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What Is a Cholecystography?

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  • Written By: Dan Harkins
  • Edited By: Kaci Lane Hindman
  • Last Modified Date: 06 November 2016
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Gallstones are a fairly common occurrence, forming in the gall bladder where the body's bile is stored. About 80 percent of those who develop these stones learn they are there through an x-ray examination known as a cholecystography. When pain persists, this test's confirmation of gallstones might be followed by surgical excision, dietary changes, or even a long regimen of drugs to slowly shrink them.

A cholecystography test often is ordered by a doctor after a patient complains of various symptoms that point to the presence of gallstones. This condition, known as cholelithiasis, primarily affects women, though both genders are susceptible. At 65, the chances are highest to develop symptoms of cholelithiasis like nausea, intense abdominal or back pain, digestive difficulty, and bloating. These pain attacks typically happen at rest, especially after having eaten a fatty meal.

The night before a cholecystography is performed, patients are made to take the contrast dye pills. This will spread throughout the bloodstream and into the gall bladder to produce radiological images that can confirm the suspected presence of abnormal growths in the organ. Radiologists are trained to identify not just gallstones during this test but other growths like tumors or polyps as well as an infection or an overall lack of proper function. Patients are regularly told to eat a fat-free meal the night before the test, then fast until after the appointment the next day.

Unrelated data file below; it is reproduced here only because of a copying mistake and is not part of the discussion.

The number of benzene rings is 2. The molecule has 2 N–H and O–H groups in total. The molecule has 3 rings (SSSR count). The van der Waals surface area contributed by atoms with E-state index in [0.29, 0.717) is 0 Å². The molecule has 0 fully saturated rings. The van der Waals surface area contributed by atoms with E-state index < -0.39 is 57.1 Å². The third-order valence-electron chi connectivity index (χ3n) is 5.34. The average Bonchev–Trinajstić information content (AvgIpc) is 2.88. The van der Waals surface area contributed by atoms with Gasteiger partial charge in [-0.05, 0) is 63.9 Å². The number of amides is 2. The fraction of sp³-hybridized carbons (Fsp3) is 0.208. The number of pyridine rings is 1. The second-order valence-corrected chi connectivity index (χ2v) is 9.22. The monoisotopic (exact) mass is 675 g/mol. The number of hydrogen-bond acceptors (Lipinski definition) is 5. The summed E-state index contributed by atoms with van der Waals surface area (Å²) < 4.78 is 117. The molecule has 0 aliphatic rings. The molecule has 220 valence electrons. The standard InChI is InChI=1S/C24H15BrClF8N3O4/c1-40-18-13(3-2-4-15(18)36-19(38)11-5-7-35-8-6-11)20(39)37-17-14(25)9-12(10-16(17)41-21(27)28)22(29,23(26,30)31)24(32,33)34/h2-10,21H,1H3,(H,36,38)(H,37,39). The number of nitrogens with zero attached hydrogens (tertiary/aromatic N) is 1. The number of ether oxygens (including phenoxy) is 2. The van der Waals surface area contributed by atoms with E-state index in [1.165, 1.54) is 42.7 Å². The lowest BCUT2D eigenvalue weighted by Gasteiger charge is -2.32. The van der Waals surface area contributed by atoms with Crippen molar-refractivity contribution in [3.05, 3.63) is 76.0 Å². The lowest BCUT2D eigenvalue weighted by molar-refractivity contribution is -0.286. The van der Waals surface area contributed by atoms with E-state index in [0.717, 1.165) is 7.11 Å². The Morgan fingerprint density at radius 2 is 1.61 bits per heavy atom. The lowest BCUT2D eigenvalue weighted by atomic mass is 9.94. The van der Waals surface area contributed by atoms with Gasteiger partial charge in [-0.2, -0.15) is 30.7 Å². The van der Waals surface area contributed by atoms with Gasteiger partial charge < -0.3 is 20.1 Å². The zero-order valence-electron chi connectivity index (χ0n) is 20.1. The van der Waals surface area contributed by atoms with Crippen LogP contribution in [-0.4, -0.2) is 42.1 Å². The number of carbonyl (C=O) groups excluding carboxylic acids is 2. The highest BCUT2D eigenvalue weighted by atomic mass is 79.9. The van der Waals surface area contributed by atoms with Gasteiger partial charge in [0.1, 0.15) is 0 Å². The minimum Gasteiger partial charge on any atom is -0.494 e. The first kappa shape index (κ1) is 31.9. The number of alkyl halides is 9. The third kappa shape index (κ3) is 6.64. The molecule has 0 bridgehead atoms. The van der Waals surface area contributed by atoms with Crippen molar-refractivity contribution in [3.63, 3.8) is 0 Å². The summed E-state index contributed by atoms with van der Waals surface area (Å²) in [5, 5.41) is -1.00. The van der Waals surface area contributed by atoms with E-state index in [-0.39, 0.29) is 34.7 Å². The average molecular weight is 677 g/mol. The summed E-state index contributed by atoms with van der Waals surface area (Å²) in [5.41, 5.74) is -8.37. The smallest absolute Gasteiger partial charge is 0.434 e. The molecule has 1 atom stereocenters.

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During the test a radiologist is likely to ask for the patient to remove all clothing and jewelry and wear a hospital gown. Also common is the technologist performing an enema on the patient to remove any obsctruction in the bowels that could interfere with results. The remainder of the procedure involves lying still while a radiologist takes pictures of the abdomen, aimed at providing a view from every angle. A fatty type of food may be fed to the patient as well, and then more images are obtained to gauge how well the gall bladder is functioning.

According to the Medical University of South Carolina, a cholecystography is becoming a more dated technology in the diagnostics field. In 2011, doctors are more likely to order a nuclear, computer tomography or ultrasound test to diagnose an internal condition like gall stones. No matter how the confirmation is achieved, the typical follow-up after a cholecystography depends on how much occlusion was seen. A low-fat diet can help some whose stones are not that pronounced or regularly painful. Others may only find relief after a long regimen of medication or surgical removal.

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